Wednesday, December 2, 2020

Head Coach Brian Flores Conference Call with Cincinnati Media

(Just overall thoughts on what you see when you look at the Cincinnati team.) – “I see a very tough, competitive group. Well-coached. Let’s just start in the kicking game. I think Dan Simmons is probably one of the top special teams coordinators in the league. They’ve got a very good group there. It’s definitely a strength on their team. Obviously they had a big day in the kicking game last week with the kickoff return and the fake punt, and almost broke the punt return at the end of the game to win it, so that’ll be a major challenge. Offensively I know we’re dealing with some injuries. Obviously the quarterback and the running back, but definitely some skill players out there in the perimeter – A.J. Green, Tee Higgins, obviously (Tyler) Boyd, some good young players there. So I think it’ll be a challenge. Defensively I think (Defensive Coordinator) Lou (Anarumo) does a great job mixing – especially when they get into the long-yardage situations, mixing in the mug pressures. They’ve got some good young players. Jessie Bates, I like him a lot just kind of studying him. Will Jackson obviously is very talented. (Logan) Wilson is a young linebacker who’s also very talented. (Germaine) Pratt and (Josh) Bynes, they’re playing well. Carl Lawson over there on the edge, he’s a good player over there. There are some talented guys. You also have Mike Daniels in there. He’s been a good player for a long time. To me, the record is misleading. I know all the pundits, talking heads; but what I see is some talented players and a good coach and it’ll be a tough, tough challenge.”

(What’s been the biggest difference for you guys this year?) – “Can you elaborate on that a little bit? There’s a lot of differences. COVID is a big difference. (laughter)”

(Just in terms of you guys are actually competing for a playoff spot this year. What do you feel like has been the difference in just kind of getting you over that hump and kind of heading in a different direction this year?) – “I think our guys, they work hard; but I think guys work hard really across the board. I think they’re tough, they’re smart, they’re competitive. I think we’ve got good coaches. We try to put them in good positions. I think we try to play complementary football. I see a lot of the same things with the Bengals. Every year is a little bit different. Every game in this league comes down to three, four or five plays. We’ve been able to make some of those plays. I know I’ve watched pretty much every game here and some of these games with the Bengals have come down to that as well. Last week obviously being one of them. I don’t think there’s any specific one thing; I just think our guys have worked hard. Our coaches work hard and we just try to get games to the fourth quarter and then make plays in those critical situations.”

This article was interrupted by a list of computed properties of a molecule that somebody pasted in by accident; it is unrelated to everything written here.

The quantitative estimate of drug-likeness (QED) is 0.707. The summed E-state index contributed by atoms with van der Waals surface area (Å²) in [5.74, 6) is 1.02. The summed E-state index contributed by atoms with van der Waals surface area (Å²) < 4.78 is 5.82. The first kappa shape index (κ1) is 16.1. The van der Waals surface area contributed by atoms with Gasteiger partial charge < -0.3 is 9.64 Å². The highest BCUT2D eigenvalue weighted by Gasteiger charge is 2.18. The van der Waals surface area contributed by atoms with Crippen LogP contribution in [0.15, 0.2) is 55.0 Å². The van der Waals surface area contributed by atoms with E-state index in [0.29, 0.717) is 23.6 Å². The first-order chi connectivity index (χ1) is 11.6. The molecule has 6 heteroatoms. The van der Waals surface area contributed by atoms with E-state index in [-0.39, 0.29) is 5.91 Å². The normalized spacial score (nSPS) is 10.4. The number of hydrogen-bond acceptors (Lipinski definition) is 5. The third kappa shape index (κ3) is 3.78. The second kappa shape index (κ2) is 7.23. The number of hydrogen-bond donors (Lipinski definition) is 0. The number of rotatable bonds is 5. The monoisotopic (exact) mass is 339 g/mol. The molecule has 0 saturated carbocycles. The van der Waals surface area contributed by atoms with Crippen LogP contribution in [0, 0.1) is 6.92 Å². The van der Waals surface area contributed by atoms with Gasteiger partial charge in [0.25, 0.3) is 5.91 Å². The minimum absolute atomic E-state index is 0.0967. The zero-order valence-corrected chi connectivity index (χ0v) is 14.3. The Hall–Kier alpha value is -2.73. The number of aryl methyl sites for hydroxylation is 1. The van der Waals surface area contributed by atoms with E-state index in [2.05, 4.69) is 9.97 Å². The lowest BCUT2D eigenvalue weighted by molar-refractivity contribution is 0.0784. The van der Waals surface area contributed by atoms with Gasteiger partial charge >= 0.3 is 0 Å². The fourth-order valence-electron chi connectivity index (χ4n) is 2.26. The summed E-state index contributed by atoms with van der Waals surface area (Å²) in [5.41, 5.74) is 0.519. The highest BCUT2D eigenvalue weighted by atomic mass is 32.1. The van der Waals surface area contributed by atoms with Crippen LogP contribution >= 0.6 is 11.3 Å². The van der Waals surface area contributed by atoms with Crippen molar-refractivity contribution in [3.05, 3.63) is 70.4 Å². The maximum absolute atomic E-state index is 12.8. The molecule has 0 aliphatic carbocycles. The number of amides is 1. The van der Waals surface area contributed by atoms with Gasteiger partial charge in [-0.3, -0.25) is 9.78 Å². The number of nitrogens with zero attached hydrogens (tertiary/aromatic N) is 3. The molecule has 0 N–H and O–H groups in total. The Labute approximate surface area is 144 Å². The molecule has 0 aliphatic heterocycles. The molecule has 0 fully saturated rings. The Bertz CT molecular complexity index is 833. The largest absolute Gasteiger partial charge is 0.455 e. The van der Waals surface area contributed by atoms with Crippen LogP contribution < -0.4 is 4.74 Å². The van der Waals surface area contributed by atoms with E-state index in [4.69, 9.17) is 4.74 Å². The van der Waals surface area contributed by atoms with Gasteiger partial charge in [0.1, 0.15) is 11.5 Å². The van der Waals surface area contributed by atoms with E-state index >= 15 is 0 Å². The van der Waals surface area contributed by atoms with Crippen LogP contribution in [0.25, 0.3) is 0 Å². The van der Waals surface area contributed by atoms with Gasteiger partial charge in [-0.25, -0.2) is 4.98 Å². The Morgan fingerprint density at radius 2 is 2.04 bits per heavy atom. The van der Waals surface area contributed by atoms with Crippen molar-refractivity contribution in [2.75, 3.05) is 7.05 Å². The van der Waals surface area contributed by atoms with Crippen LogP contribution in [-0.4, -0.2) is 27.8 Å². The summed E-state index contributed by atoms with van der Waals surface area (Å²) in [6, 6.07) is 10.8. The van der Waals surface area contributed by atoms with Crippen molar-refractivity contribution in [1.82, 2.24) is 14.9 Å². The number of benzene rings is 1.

(How much has the experience that you got in the front office with the Patriots helped you as you’ve navigated free agency, the draft, to build a football team in the image that you want?) – “I think a lot of the experiences I’ve had throughout my career have helped me. I spent four years in personnel, so that time was very valuable to me and worked with a lot of really good people during that time. Obviously Scott Pioli, John Robinson in Tennessee – there’s a lot of names so I’m not going to go through all of them – but I worked with a lot of good people, learned a lot from that time and that’s certainly helped me in this role; but I’m lucky. (General Manager) Chris Grier does a great job and his staff – (Assistant General Manager) Marvin Allen and (Vice President of Football Administration) Brandon Shore – so from a personnel standpoint, I’d say they handle most of it. But I’d say in my role, when I walk in there, it’s not like I’m – I’ve kind of seen it through their lens as well as the coaching lens, so I think it’s been helpful.”

(When you have a young coach trying to orchestrate a rebuild, people always talk about the team has to learn how to win. I’m just curious last year, after the 0-7 start, was there a moment, a play, a series, a game where you felt “okay, we’re over the hump?” This is something that just truly told you that you were moving in the right direction?) – “In this league, I don’t think you’re ever really over the hump. There’s just so many good teams. The league is built for parity, so a lot of good players. I think once you think you’re over the hump is when you go back under the hump. I think we just take it week-to-week. Every week is a challenge. Every day we just try to improve and get better. I think when you take that approach, the results take care of themselves. That’s kind of the message I give to the players, the coaches, really everyone in the organization. Yeah, you do need to learn how to win in this league. I think there’s something to that. I’m not sure – if I had the formula, I’d probably bottle it up, but I don’t. But I think part of that is just working every week, preparing every week and good meetings, good walkthroughs, good practice, good routines on the field, off the field and then let the chips fall where they fall.”